Section 605 reads as follows (we have interpolated numbers for ease in referring to the several clauses):

(1) 'No person receiving or assisting in receiving, or transmitting, or assisting in transmitting, any interstate or foreign communication by wire or radio shall divulge or publish the existence, contents, substance, purport, effect, or meaning thereof, except through authorized channels of transmission or reception, to any person other than the addressee, his agent, or attorney, or to a person employed or authorized to forward such communication to its destination, or to proper accounting or distributing officers of the various communicating centers over which the communication may be passed, or to the master of a ship under whom he is serving, or in response to a subpena issued by a court of competent jurisdiction, or on demand of other lawful authority; (2) and no person not being authorized by the sender shall intercept any communication and divulge or publish the existence, contents, substance, purport, effect, or meaning of such intercepted communication to any person; (3) and no person not being entitled thereto shall receive or assist in receiving any interstate or foreign communication by wire or radio and use the same or any information therein contained for his own benefit or for the benefit of another not entitled thereto; (4) and no person having received such intercepted communication or having become acquainted with the contents, substance, purport, effect, or meaning of the same or any part thereof, knowing that such information was so obtained, shall divulge or publish the existence, contents, substance, purport, effect, or meaning of the same or any part thereof, or use the same or any information therein contained for his own benefit or for the benefit of another not entitled thereto: Provided, That this section shall not apply to the receiving, divulging, publishing, or utilizing the contents of any radio communication broadcast, or transmitted by amateurs or others for the use of the general public, or relating to ships in distress.'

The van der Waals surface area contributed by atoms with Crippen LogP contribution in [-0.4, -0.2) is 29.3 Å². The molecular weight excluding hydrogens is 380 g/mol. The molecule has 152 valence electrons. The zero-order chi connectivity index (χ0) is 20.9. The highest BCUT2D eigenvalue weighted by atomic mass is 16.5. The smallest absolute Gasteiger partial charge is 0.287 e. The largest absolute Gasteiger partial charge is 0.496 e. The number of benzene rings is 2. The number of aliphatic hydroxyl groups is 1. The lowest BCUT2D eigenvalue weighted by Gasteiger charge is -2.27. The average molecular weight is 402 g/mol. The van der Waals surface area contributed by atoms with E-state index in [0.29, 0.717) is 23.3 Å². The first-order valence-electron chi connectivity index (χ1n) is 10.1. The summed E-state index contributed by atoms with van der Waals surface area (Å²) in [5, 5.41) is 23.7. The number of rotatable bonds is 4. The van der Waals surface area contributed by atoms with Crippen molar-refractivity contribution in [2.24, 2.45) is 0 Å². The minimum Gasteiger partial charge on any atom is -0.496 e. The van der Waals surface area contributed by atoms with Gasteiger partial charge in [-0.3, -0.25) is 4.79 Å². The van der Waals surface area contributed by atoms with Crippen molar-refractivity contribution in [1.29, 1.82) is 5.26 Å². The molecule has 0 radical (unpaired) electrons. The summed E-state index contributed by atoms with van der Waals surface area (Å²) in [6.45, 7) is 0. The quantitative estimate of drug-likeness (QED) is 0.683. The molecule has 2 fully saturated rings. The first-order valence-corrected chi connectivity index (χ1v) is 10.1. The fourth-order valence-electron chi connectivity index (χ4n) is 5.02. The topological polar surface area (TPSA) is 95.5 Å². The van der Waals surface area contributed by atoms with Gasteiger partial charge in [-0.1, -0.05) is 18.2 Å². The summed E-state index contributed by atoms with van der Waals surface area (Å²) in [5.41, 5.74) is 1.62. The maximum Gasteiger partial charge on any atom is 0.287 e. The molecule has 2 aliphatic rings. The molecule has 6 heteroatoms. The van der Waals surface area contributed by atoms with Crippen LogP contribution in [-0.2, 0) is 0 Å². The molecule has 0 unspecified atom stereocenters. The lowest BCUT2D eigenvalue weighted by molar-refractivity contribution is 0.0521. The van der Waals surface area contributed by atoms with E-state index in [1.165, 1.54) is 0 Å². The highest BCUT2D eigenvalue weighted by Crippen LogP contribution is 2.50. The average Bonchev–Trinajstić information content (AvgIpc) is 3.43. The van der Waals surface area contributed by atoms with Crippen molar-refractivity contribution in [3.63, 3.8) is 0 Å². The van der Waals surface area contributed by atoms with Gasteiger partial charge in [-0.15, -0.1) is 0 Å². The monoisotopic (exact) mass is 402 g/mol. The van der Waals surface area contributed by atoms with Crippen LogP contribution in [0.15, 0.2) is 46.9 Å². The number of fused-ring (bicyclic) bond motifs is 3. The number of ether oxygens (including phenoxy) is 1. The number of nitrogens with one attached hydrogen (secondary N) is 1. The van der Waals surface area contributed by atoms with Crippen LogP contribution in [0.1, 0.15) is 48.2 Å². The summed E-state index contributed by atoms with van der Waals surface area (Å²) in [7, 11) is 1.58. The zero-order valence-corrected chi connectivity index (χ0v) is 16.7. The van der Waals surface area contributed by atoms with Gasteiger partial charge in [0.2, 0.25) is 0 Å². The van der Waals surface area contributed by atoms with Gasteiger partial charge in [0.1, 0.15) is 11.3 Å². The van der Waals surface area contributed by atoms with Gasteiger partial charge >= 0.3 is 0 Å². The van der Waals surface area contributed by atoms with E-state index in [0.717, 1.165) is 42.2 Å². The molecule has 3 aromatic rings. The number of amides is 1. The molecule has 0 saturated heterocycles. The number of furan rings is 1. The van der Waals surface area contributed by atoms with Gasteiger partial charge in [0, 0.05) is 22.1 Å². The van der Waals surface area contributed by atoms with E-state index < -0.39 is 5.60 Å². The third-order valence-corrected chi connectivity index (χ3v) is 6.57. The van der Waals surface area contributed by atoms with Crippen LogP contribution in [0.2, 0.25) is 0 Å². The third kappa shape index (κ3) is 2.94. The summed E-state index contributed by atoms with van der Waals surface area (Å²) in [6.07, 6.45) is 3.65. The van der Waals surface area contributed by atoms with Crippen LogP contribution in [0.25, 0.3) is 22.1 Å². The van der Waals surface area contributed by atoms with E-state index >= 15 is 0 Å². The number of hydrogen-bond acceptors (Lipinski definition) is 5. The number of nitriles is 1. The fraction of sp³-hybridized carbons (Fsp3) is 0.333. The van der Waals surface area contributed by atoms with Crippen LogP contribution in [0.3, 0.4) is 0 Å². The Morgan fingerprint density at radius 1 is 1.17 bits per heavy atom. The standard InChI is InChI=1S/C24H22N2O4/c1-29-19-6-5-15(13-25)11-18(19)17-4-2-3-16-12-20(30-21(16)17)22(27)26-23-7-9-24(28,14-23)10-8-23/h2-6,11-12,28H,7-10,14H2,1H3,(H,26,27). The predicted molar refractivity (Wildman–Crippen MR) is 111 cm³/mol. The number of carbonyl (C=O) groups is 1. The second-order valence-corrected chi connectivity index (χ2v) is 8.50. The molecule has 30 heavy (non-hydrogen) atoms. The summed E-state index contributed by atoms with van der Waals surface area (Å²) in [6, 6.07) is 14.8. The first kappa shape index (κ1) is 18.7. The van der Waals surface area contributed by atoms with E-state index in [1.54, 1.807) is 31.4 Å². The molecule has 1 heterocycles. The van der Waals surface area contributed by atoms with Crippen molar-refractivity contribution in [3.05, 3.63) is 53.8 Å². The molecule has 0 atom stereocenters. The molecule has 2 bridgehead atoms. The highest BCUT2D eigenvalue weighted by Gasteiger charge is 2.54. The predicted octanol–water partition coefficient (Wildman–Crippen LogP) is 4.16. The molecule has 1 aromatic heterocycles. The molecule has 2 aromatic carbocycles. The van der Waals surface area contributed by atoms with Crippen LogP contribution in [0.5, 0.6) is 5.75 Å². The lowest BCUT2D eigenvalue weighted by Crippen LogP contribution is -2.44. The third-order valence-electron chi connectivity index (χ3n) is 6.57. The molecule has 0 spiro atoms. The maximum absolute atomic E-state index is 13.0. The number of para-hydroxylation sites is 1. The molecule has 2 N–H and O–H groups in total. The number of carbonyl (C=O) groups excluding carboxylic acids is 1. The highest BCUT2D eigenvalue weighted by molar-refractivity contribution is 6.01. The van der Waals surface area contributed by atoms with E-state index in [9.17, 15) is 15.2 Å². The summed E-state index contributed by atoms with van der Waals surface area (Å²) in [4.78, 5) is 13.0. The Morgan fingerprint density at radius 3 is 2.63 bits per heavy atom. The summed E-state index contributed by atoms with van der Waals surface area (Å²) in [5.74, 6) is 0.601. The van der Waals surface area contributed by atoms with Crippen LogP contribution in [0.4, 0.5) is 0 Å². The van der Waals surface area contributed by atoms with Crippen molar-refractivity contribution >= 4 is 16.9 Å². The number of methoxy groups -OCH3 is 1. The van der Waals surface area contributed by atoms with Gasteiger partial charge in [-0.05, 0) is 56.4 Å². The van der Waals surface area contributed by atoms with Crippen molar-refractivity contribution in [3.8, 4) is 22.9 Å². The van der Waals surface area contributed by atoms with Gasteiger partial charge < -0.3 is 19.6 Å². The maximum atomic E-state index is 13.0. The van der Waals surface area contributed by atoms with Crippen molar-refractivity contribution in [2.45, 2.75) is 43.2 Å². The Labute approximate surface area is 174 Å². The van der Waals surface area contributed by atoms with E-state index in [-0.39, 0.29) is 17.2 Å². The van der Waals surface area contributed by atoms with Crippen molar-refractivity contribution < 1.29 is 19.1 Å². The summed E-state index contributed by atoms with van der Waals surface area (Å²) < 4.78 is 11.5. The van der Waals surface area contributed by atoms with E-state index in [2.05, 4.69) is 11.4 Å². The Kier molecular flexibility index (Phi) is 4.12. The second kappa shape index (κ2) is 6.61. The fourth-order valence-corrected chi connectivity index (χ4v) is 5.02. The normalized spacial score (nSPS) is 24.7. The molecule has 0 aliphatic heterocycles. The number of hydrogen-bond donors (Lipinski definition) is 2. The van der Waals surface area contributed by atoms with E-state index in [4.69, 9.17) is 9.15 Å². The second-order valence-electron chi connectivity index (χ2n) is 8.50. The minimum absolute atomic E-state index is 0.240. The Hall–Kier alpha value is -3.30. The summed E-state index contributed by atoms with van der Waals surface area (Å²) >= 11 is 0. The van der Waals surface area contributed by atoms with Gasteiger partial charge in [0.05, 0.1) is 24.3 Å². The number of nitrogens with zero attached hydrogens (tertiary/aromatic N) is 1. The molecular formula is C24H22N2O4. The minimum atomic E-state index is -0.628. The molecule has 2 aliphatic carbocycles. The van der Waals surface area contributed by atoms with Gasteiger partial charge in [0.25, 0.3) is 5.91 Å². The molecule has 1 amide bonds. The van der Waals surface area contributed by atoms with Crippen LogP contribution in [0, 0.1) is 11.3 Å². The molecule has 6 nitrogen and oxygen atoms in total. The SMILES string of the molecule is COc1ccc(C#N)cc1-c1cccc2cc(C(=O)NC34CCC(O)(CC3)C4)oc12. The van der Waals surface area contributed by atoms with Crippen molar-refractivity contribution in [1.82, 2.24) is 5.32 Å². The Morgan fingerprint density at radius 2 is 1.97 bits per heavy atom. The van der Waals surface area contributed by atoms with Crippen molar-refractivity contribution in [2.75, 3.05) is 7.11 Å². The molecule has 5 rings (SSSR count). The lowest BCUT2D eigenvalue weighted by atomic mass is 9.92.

Defendants say the officer here 'intercepted' and divulged a communication without the authority of the 'sender' within the meaning of the second clause.

The facts are clear enough. The bettor thought he was speaking to 'Pat' and meant his message for him, but in fact the bettor gave his message directly to the officer. They were the only parties to the conversation. The officer did not 'intercept' a communication in the sense of intruding upon a conversation between two others. The question is whether this factual pattern comes within the denunciation of section 605.

The statute was not designed to create a new category of confidential communications. Indeed, the first clause expressly provides that the messages shall be produced by the carrier itself 'in response to a subpena issued by a court of competent jurisdiction, or on demand of other lawful authority.' See Newfield v. Ryan, 91 F.2d 700 (5 Cir.), cert. denied 302 U.S. 729, 58 S.Ct. 54, 82 L.Ed. 563 (1937). 'The protection intended and afforded by the statute is of the means of communication and not of the secrecy of the conversation.' Goldman v. United States, supra, 316 U.S., at p. 133, 62 S.Ct. 993, 995, 86 L.Ed., at p. 1327. 'The communication itself is not privileged, and one party may not force the other to secrecy merely by using a telephone.' Rathbun v. United States, 355 U.S. 107, 110, 78 S.Ct. 161, 2 L.Ed.2d 134, 137 (1957).

The second clause of the statute protects the established line of transmission; the prohibition is against intervention into that channel. This is...